Stop and think. If Jesus had come to turn the temple into a hollow, meaningless shell He would never have dreamed of purging its porticoes or preaching its potency. Jesus' attitude proves the temple's ongoing validity. More than any who has lived, Jesus fully observed the commandment to reverence God's sanctuary (Lev. 19:30).
Some readers may find this chapter shocking. But it's time we opened our eyes to some hard home truths. For Jesus not only backed up so-called moral law, but ceremonial as well. He cherished both the temple and its rituals.
Jesus and the Passover
Though Jesus Himself is the substance of the Passover ceremonial shadow (1 Cor. 5:7), He nevertheless observed the shadow enthusiastically. Proof lies close at hand. For one, if He had refrained from eating it throughout His life, His fellows would have reacted violently. No such reaction is recorded. Second, we have the explicit record that He observed it:
With fervent desire I have desired to eat this Passover with you before I suffer (Luke 22:15).
No ifs, ands, or buts.
Jesus and sacrifice
Though we have no record of Jesus ever directly engaging in animal sacrifice, He certainly did participate in eating a sacrifice, as just noted. Additionally, His words in Matthew 5:23-24 leave no room for maneuver:
Therefore if you bring your gift [sacrifice] to the altar, and there remember that your brother has something against you, leave your gift there before the altar, and go your way. First be reconciled to your brother, and then come and offer your gift.
All attempts to explain this saying away as a concession to the culture of His time fail miserably to convince. Jesus was commanding that offerers keep all the law of trespass offering, not just some of it. Please read Leviticus 6:2-6 for the backdrop to Jesus' words.
Also, in reiterating Isaiah's declaration that the temple is a place of worship for all peoples, Jesus gave His tacit seal of approval to a chief form of temple worship — sacrifice.
Jesus and purity laws
Jesus threw His full weight behind laws of purity. He underwent a purification rite Himself (baptism), though He did not need to. On at least one occasion He advised someone to perform prescribed purificatory ablutions; after healing a leper, Jesus told him,
… go your way, show yourself to the priest, and offer for your cleansing those things which Moses commanded, as a testimony to them (Mark 1:44).
This man had to travel over fifty miles, a considerable undertaking in those days, to fulfill the offering required of those recovered from such a skin condition (Lev. 14:1-32). Though one could ascribe motives other than respect for the law to Jesus here, He did support it.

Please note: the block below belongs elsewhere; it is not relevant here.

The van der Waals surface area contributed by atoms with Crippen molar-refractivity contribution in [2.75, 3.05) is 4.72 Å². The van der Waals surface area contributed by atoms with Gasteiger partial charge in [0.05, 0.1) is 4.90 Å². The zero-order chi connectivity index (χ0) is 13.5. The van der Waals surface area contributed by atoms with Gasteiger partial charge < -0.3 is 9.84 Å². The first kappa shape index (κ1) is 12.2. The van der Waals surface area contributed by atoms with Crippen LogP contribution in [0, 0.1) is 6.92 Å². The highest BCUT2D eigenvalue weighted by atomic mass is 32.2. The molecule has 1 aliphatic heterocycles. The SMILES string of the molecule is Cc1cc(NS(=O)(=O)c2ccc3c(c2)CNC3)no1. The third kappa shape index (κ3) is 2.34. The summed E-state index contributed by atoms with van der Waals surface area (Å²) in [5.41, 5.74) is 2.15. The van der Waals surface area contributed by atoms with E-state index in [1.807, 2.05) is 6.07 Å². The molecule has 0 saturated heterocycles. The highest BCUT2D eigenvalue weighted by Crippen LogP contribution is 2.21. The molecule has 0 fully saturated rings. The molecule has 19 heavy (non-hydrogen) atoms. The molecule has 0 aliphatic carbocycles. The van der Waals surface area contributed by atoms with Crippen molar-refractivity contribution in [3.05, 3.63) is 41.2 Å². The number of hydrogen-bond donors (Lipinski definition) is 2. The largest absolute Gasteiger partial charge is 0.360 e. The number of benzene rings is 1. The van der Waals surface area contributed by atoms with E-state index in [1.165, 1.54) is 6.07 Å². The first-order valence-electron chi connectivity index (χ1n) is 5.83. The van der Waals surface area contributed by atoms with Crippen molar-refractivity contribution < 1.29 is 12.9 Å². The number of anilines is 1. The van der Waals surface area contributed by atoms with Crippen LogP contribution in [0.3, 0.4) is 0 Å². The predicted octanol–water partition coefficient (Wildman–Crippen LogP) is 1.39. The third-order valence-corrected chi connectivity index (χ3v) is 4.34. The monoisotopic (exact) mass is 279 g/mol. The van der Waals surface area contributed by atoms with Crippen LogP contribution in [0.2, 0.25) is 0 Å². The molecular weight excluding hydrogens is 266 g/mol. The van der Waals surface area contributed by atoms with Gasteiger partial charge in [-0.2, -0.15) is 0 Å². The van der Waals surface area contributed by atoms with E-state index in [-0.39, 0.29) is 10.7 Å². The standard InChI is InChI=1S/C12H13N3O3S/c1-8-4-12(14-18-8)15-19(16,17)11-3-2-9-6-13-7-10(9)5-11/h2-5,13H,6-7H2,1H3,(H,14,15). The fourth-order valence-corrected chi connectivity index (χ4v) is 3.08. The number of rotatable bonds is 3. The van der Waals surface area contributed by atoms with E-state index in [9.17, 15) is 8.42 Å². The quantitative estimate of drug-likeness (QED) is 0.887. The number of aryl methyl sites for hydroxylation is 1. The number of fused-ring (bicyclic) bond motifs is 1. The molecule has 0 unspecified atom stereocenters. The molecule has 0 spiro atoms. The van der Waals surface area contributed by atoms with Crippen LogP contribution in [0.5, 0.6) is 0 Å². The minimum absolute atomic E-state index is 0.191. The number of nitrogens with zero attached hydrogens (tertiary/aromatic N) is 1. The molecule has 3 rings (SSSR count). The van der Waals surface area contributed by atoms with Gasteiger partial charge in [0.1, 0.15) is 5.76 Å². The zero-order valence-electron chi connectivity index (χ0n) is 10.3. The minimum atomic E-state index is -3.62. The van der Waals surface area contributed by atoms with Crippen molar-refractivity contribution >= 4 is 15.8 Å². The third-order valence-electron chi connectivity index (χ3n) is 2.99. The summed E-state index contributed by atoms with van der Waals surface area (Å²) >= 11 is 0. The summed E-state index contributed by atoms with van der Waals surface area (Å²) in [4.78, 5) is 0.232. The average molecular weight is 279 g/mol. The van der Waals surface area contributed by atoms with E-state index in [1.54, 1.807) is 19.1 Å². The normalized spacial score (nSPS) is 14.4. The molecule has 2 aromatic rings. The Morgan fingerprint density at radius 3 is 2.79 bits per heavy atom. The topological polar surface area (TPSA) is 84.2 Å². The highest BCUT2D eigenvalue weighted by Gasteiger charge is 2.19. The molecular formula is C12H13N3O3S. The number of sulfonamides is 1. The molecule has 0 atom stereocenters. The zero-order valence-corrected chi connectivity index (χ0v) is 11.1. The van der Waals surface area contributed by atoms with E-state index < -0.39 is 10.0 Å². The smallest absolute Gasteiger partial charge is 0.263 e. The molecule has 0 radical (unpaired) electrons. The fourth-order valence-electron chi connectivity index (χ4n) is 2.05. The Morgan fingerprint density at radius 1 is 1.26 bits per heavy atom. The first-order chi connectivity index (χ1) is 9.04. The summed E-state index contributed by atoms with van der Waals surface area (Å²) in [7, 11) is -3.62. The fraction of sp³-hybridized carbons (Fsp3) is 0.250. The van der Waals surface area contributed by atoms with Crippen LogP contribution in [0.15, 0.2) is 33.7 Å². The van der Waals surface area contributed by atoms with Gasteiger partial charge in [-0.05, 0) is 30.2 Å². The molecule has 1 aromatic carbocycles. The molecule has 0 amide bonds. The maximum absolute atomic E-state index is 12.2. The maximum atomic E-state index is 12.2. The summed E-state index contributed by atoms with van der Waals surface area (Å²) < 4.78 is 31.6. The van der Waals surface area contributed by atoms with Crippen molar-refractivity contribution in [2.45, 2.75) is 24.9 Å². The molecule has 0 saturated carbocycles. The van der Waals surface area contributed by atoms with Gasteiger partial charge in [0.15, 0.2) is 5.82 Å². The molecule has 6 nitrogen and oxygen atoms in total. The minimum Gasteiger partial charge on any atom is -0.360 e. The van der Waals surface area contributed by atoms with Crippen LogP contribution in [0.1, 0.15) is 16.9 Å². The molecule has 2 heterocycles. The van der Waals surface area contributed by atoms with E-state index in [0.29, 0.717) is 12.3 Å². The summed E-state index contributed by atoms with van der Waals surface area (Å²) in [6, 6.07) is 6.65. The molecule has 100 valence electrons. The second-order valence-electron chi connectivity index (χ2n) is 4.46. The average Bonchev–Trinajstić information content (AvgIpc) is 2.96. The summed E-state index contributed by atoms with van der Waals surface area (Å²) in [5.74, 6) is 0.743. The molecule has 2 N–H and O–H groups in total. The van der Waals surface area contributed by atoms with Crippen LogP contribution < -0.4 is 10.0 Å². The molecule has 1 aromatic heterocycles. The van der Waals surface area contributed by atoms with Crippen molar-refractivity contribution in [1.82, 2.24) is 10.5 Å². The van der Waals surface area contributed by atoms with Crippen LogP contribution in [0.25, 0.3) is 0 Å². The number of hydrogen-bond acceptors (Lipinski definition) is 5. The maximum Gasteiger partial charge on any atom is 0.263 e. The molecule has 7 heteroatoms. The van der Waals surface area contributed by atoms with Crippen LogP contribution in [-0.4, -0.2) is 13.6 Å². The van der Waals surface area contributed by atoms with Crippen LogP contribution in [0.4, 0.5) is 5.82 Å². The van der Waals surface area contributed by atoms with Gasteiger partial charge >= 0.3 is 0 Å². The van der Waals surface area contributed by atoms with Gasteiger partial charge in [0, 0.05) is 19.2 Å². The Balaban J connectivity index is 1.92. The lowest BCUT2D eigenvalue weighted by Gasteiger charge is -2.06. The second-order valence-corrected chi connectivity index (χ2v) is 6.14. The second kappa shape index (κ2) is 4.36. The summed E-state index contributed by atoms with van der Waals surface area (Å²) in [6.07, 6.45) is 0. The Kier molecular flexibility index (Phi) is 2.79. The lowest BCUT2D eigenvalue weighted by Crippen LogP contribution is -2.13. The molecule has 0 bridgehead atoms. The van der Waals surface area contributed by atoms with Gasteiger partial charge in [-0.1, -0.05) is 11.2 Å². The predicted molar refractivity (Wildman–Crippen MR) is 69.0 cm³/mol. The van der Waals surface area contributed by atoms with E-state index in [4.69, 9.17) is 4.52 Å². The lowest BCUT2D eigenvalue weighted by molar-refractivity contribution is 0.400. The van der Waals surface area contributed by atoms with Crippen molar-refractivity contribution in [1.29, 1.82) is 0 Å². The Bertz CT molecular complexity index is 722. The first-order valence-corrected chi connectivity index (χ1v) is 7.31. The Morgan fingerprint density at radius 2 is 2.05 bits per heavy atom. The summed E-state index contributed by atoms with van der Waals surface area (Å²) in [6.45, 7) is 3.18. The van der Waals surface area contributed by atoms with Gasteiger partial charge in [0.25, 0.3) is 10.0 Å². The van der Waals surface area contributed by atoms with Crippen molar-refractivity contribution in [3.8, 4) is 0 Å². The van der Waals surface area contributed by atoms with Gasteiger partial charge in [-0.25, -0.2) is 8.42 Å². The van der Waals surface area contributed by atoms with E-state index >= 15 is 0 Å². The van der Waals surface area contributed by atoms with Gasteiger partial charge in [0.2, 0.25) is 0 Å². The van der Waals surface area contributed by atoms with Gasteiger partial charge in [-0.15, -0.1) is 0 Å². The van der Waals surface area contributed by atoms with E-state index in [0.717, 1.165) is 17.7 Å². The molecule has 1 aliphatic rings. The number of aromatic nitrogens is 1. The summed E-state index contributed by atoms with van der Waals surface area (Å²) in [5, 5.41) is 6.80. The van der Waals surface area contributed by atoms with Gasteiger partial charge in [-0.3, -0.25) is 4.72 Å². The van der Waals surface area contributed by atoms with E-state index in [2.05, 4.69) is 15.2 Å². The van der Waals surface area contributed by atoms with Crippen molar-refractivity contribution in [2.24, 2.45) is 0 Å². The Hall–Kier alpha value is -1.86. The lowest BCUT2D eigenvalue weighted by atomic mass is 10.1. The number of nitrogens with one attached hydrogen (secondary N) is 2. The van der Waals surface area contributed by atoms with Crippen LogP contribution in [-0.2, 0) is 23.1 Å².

Did Jesus declare all things clean?
There is nothing that enters a man from outside which can defile him; but the things which come out of him, those are the things that defile a man… Do you not perceive that whatever enters a man from outside cannot defile him, because it does not enter his heart but his stomach, and is eliminated, thus purifying all foods? (Mark 7:15, 18-19).
The RSV renders the phrase “thus purifying all foods” as “thus he declared all foods clean”. Many authorities believe this saying presents Jesus denouncing Levitical food taboos. They should know better. The context is plain (vs. 5): at issue was Jewish traditional additions to laws of ritual contamination. No biblical law is in question.
All the law hangs on love
Christians need to take seriously the staggering implications of Jesus' famous statement about the law:
“You shall love the Lord your God with all your heart, with all your soul, and with all your mind.” This is the first and great commandment. And the second is like it: “You shall love your neighbor as yourself.” On these two commandments hang all the Law and the Prophets (Matt. 22:37-40).
The significance of this passage cannot be overstated. Weasel and squirm as we may, we cannot get around the simple meaning of these words. Every revealed jot and tittle provides a lamp for the feet and guidance for the heart in pursuing the mightiest of all spiritual powers — love. The sacrificial system — a part of the law — revolves around love of God and man. Yes, one could sacrifice at the temple with a foul heart, just as one could flee fornication with a compromising spirit. But heartfelt sacrifice shows love for God.
Why Jesus kept the law
Why did Jesus keep the law? Some say it was because He was living under the old covenant, and therefore came under old covenant burdens. Others say He did it so that His law-keeping could be vicariously imparted to believers. Jewish Christians tend to see His law-keeping as motivated by a desire to show Himself a “good Jew”. Wilson, for instance, says that, “As a first century Jew… Jesus wore tephilim and tzitzit” (Our Father Abraham: Jewish Roots of the Christian Faith, p. 17). Thus, if Jesus came today as an American living in America, He would not keep Old Testament law.
All these ideas have one common denominator — they miss the point entirely. Jesus kept the law because He, as the One by whom everything was made (John 1:3), including the law, was true to His own mind. Because He, the fullness of love, observed the law that defined love. He cheerfully showed Himself willing to “fulfill all righteousness” (Matt. 3:15). Should we not walk in His footsteps?
To see what others think about this article, see Jesus and ceremonial law
But what about the book of Hebrews? Doesn't it plainly explain that the shadow of sacrifice has been done away with? Perhaps we have misread this book. See Hebrews: a Fresh Look at an Old Book
For an article (.pdf) on the meaning of Jesus' famous statement in John 4 that the time was coming when people would no longer worship in Jerusalem, see Spirit and Truth